This really doesn't have anything to do with brains or science but you can't help but revel in the incompetence of the government sometimes. I really wonder how much money got spent on this "project."
I'm also glad they are protecting stuffed animals from the 1800's. hah..
From the original article:
Tutone was dismayed when U.S. Fish and Wildlife Service officers threatened to seize the bird, and reported she could face a fine or even jail time.
The news was especially shocking because though she purchased the bird at an estate sale some 20 years earlier, the Victorian "objet d'art" had been created in 1854, well before the law went into effect.
The day after federal officers visited the restaurant, Tutone contacted Snowe's office. Finally, after weeks of study and negotiation, Snowe's office has brokered a deal by which Tutone will relinquish the bird to federal officials, who will in turn lend it to the Penobscot Marine Museum in Searsport.
The bird -- arranged in an ornate beveled glass frame so that its wings are splayed on either side of its long neck -- will be turned over to the museum Thursday.
Then, in a bit of irony that might make a skeptic out of the most idealistic supporter of bureaucracy, the museum will be able to lend the bird to the restaurant for the summer.
The deal has prompted Tutone to plan to host a "sea gull party" to raise money for the museum, with which she is impressed, having visited it and met with staff.
I hope they don't come after me for my stuffed animal....
Read the original article here
Is there a link to this story?
ooops... still getting used to moveable type stuff.
It's fixed now.
I wrote the Feds and told them 'thanks' for wasting our tax money. Here's the link if you want to, too:
Think about it: how do you KNOW it was collected before the law was enacted in 1918? Don't you think that's the excuse that most people give? In fact, those stuffed-bird-under-glass "objets" were popular well into the 1930s, before the law was really enforced in any meaningful way. In fact, the regulation (which you might have read before condemning the USFWS for enforcing the law) says: Sec. 21.2 Scope of regulations.
(a) Migratory birds, their parts, nests, or eggs, lawfully acquired prior to the effective date of Federal protection under the Migratory Bird Treaty Act (16 U.S.C. 703-712) may be possessed or transported without a permit, but may not be imported, exported, purchased, sold, bartered, or offered for purchase, sale or barter, and all shipments of such birds must be marked as provided by part 14 of this subchapter:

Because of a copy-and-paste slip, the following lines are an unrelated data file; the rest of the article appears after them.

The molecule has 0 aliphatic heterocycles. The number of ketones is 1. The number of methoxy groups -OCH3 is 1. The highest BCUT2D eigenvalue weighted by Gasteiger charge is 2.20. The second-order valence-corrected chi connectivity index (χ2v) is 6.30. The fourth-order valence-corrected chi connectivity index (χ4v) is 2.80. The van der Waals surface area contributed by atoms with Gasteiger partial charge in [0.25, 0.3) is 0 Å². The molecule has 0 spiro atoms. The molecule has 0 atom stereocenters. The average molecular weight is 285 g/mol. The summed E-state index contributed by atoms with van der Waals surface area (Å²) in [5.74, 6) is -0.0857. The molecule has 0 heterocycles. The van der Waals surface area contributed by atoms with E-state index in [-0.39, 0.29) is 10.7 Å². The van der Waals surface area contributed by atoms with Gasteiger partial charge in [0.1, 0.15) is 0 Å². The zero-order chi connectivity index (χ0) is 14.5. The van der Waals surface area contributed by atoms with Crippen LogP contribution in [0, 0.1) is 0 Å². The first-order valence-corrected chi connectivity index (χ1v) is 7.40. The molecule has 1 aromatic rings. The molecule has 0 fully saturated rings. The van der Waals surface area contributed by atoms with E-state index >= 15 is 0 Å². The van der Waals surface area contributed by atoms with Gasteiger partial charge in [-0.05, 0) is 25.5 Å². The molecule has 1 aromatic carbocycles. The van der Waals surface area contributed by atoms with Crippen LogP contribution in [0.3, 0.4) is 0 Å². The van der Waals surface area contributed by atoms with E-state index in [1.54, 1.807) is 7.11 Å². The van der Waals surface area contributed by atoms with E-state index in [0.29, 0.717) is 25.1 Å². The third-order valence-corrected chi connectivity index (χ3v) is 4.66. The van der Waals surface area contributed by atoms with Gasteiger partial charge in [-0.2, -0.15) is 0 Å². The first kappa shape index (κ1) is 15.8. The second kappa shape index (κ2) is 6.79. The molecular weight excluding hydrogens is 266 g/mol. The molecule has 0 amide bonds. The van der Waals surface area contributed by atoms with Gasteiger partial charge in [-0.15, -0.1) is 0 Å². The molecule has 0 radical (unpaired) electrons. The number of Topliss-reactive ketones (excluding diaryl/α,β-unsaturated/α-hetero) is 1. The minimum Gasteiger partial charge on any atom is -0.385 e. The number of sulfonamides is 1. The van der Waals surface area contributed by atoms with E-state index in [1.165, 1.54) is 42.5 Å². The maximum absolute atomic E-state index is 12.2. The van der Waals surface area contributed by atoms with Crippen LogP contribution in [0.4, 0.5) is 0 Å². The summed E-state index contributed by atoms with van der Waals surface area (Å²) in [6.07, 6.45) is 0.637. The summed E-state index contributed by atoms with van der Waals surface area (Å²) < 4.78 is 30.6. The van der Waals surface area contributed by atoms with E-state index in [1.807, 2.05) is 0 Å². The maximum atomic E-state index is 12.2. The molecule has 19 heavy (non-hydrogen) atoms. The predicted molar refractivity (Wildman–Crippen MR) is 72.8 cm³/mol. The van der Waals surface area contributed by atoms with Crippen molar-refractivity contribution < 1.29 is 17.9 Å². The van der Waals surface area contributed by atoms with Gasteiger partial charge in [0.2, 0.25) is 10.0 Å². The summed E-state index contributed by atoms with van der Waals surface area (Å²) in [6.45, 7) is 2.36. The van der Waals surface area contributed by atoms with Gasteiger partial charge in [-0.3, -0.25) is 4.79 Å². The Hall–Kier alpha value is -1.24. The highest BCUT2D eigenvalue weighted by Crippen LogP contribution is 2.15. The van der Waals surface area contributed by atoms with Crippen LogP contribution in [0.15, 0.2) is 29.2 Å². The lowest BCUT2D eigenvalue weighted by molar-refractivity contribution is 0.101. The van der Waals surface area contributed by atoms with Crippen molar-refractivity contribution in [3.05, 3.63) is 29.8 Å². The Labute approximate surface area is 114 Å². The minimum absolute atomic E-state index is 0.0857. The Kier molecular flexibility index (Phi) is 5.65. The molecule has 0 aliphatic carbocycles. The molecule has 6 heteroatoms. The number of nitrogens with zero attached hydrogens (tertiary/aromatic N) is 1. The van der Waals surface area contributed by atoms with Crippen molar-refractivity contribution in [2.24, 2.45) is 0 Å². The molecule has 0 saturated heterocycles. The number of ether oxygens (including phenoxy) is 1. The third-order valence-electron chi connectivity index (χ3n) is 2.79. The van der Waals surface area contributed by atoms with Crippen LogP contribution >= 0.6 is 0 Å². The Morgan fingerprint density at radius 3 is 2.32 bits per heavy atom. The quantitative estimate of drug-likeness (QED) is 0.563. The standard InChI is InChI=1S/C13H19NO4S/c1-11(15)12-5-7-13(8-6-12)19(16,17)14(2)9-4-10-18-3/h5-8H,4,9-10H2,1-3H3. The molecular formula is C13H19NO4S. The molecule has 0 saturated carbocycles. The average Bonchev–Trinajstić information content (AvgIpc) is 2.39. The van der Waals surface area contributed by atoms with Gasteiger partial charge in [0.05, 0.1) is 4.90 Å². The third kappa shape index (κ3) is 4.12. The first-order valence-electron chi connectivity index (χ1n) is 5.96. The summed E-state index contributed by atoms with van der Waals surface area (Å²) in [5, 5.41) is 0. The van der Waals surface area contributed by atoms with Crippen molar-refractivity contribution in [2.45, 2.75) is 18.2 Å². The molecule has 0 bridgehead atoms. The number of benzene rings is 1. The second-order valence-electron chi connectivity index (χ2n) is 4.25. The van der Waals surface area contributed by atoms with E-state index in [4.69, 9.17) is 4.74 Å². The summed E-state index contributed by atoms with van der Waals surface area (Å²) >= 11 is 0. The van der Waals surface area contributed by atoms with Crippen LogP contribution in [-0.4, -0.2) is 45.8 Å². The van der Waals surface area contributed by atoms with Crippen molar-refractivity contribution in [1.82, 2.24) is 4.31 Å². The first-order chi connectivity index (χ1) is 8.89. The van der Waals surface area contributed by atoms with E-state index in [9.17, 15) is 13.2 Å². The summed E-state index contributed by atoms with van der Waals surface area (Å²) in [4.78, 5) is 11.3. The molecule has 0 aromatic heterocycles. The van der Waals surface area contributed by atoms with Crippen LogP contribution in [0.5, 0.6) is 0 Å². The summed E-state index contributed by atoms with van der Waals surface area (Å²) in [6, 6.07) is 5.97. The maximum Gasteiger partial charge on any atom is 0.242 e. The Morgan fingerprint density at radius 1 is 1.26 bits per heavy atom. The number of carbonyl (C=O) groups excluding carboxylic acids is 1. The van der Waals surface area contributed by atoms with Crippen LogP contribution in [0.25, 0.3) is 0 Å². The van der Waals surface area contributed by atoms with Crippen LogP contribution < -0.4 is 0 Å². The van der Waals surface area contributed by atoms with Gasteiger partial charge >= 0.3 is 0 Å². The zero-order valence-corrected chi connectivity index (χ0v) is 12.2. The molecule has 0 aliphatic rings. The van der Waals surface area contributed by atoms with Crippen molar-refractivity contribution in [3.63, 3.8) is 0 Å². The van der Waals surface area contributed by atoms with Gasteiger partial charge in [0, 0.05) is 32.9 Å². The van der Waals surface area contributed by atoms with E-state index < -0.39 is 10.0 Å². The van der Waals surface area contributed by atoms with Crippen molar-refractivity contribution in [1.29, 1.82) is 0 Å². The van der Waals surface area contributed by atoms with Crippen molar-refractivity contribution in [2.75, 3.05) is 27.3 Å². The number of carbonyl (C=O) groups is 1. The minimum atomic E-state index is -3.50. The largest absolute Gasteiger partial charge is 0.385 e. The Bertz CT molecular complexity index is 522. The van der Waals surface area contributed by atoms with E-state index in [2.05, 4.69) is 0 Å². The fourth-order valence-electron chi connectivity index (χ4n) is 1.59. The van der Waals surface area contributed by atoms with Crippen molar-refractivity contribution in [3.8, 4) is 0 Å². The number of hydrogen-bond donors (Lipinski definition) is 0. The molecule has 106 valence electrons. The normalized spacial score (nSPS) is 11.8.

She admitted that she purchased it after the date the law went into effect, and that is a prohibited act in and of itself.
Is this important enough to warrant enforcement? Think about it. If everyone thinks "this isn't a big deal" then people will think it is perfectly OK to violate the law. If I had a dime for everyone who wants to keep a wild bird as a pet....
You know Ellen, you're completely right.
On the surface though stuff like this is just really easy to make fun of.
However... on a deeper level laws are sometimes just to stringent in their penalties that they don't allow for unforeseen circumstances which can be dealt with in a reasonable fair way.
you know... remind me not to post comments when I'm running out the door. I make some pretty stupid comments. I wish there was an easy way of editing my comments.
Its just that with a combined background in science and law, and a strong sense of justice and a moral compass that works overtime, I always feel obligated to dig deeper before forming a judgment. I am deeply involved in the science integrity area, and it grieves me more when scientists come up with non-analytical, knee-jerk reactions to something than whenever others do it, because scientists are smart, and well-educated and trained to question. As I've said to anyone who won't listen: Integrity begins at home.
well...I'm in agreement with you on not liking knee-jerk reactions - but this is humor, not analysis ;)
I realized (and I hope others do as well, but this might be too much to ask - although scienceblogs isn't exactly geared toward an uneducated audience) exactly why the usfishandwildlife people had to do what they did. I'm certainly glad someone is protecting nature.
Make sure you don't read into the text I write too seriously - If I tell a racist joke it's not because I'm racist - but instead it's because I'm making fun of racists and the ridiculousness of the idea that they actually believe the joke.
If I have a serious opinion you'll know it - don't worry ;)
OK...I have to say that it didn't read like humor...which can be hard to convey in writing. And to be honest, I've read way too many rants on this topic (why is the big bad government picking on this poor innocent), so I probably read it through that filter. So sorry for misunderstanding.
actually... my 'humor' isn't funny (well sometimes its just not funny anyway..haha..) until it's labeled as humor ;)
I'm a little dry.